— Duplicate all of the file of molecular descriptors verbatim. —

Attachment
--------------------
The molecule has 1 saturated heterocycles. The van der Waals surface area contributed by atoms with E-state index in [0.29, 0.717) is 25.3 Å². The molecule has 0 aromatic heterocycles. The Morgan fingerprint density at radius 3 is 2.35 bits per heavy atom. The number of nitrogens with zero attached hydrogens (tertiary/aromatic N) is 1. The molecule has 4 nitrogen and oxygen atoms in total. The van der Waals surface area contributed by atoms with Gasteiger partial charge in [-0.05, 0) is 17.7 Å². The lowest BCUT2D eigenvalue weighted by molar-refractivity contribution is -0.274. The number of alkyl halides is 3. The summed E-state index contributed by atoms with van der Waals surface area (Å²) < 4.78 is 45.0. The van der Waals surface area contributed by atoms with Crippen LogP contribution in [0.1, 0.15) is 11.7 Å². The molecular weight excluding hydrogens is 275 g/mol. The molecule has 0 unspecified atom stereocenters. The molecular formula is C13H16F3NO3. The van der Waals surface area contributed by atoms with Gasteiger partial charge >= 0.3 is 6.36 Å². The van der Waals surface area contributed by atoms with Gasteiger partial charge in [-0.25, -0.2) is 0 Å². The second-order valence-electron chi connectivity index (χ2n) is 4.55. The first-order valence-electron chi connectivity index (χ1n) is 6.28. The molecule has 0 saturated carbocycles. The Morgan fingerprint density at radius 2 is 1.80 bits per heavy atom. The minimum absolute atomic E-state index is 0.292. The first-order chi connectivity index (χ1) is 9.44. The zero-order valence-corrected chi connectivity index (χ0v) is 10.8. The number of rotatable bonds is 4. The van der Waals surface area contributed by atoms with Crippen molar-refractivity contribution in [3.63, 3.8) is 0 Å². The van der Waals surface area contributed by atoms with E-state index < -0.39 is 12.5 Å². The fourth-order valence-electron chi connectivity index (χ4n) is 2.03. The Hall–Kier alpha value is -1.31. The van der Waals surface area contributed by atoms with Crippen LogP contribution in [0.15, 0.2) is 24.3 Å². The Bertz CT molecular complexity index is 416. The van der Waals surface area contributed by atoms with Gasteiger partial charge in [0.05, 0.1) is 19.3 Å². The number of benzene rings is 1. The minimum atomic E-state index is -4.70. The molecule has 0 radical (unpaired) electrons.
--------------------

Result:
The molecule has 1 saturated heterocycles. The van der Waals surface area contributed by atoms with E-state index in [0.29, 0.717) is 25.3 Å². The molecule has 0 aromatic heterocycles. The Morgan fingerprint density at radius 3 is 2.35 bits per heavy atom. The number of nitrogens with zero attached hydrogens (tertiary/aromatic N) is 1. The molecule has 4 nitrogen and oxygen atoms in total. The van der Waals surface area contributed by atoms with Gasteiger partial charge in [-0.05, 0) is 17.7 Å². The lowest BCUT2D eigenvalue weighted by molar-refractivity contribution is -0.274. The number of alkyl halides is 3. The summed E-state index contributed by atoms with van der Waals surface area (Å²) < 4.78 is 45.0. The van der Waals surface area contributed by atoms with Crippen LogP contribution in [0.1, 0.15) is 11.7 Å². The molecular weight excluding hydrogens is 275 g/mol. The molecule has 0 unspecified atom stereocenters. The molecular formula is C13H16F3NO3. The van der Waals surface area contributed by atoms with Gasteiger partial charge >= 0.3 is 6.36 Å². The van der Waals surface area contributed by atoms with Gasteiger partial charge in [-0.25, -0.2) is 0 Å². The second-order valence-electron chi connectivity index (χ2n) is 4.55. The first-order valence-electron chi connectivity index (χ1n) is 6.28. The molecule has 0 saturated carbocycles. The Morgan fingerprint density at radius 2 is 1.80 bits per heavy atom. The minimum absolute atomic E-state index is 0.292. The first-order chi connectivity index (χ1) is 9.44. The zero-order valence-corrected chi connectivity index (χ0v) is 10.8. The number of rotatable bonds is 4. The van der Waals surface area contributed by atoms with Crippen molar-refractivity contribution in [3.63, 3.8) is 0 Å². The van der Waals surface area contributed by atoms with E-state index < -0.39 is 12.5 Å². The fourth-order valence-electron chi connectivity index (χ4n) is 2.03. The Hall–Kier alpha value is -1.31. The van der Waals surface area contributed by atoms with Crippen LogP contribution in [0.15, 0.2) is 24.3 Å². The Bertz CT molecular complexity index is 416. The van der Waals surface area contributed by atoms with Gasteiger partial charge in [0.05, 0.1) is 19.3 Å². The number of benzene rings is 1. The minimum atomic E-state index is -4.70. The molecule has 0 radical (unpaired) electrons.